Testing Your Thyroid

Thyroid issues can be linked to infertility. Many women may be unaware that they are experiencing thyroid-related fertility problems. Wondering if you are one of those women? If you are having trouble conceiving, check out these following two categories:

Category A (Hypothyroid):
– I have trouble losing weight or I gain weight easily.
– I am often constipated.
– I frequently feel sluggish or depressed.
– My joints and muscles ache.
– I hate winter and often feel cold, even when others don’t.

Category B (Hyperthyroid):
– I can’t keep weight on or I lose weight easily.
– I have trouble sleeping.
– I often feel moody, nervous, or irritable.
– My heart beats quickly or irregularly.
– I dread summer because I always feel so hot.

If you fit into one of these categories, and are having trouble getting pregnant, make an appointment with your doctor to see if your thyroid is affecting your fertility. Even if you don’t have the symptoms listed above, a thyroid test may help your doctor identify or rule out possible causes of your infertility. Some people with thyroid disorders may have only a few symptoms, if any at all. On the other hand, many of us have symptoms like those listed above and do not have thyroid problems. Your doctor can tell you more.

How the Thyroid Works
Your thyroid gland is a small butterfly-shaped gland in your throat. The thyroid gland works with the pituitary gland as part of the endocrine system. The pituitary gland, which is located in your brain, produces thyroid-stimulating hormone (TSH). TSH triggers the thyroid to produce two different hormones, T3 and T4. When the thyroid produces too much or too little of these hormones (T3 and T4), thyroid problems can occur, including fertility problems.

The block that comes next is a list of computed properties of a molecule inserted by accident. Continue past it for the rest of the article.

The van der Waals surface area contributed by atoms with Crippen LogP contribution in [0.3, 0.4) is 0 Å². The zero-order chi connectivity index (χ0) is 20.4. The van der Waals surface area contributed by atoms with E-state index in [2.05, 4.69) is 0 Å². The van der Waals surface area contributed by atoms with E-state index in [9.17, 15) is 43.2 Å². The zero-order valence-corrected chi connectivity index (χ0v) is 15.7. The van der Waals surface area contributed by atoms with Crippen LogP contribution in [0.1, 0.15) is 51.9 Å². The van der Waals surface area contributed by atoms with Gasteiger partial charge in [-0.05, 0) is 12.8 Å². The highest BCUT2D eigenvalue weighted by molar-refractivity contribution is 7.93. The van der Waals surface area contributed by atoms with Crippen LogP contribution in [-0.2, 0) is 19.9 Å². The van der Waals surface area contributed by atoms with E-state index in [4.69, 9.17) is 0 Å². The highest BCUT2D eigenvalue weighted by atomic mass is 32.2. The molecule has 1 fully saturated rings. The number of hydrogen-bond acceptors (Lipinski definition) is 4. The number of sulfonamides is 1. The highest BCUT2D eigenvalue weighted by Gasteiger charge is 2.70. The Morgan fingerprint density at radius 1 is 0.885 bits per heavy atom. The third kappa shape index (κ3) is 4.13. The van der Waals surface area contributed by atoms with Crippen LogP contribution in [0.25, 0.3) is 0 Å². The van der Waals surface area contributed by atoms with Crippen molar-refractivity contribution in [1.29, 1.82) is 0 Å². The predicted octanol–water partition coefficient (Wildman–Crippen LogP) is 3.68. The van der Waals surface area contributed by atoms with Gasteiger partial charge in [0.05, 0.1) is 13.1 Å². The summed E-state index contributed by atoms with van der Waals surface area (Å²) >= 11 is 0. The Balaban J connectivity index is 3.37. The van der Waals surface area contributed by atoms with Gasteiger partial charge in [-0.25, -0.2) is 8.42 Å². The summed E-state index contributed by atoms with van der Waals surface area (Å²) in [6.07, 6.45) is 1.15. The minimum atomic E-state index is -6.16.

Thyroid Testing
Your doctor can do a simple TSH test to check your thyroid hormone levels. Normally, TSH levels fall between 0.5 to 5 mU/ml. If your TSH levels are high, your thyroid will not produce enough thyroid hormones (hypothyroidism). If your TSH level is low, than your body produces too much thyroid hormone (hyperthyroidism). Abnormal readings may prompt your doctor to run other tests to check your T3 or T4 levels.

Where to Get Help
To start the thyroid test process, you may want to see an endocrinologist. An endocrinologist is a doctor specializing in the diagnosis and treatment of diseases that affect your glands, like the thyroid. If you choose to work with an endocrinologist, ask him or her to communicate with your fertility specialist or OB/GYN regarding your diagnosis and treatment.

Treating Thyroid Disorders
Some doctors choose to simply monitor their patients when their thyroid hormone levels are only slightly abnormal. Other doctors take a more proactive approach. Ask your doctor if he or she will treat your thyroid problem more aggressively if you are having trouble getting pregnant. If you have hypothyroidism, you may need to take thyroid hormone supplements. Conversely, women with hyperthyroidism will need drug treatment to decrease levels of thyroid hormones in the body.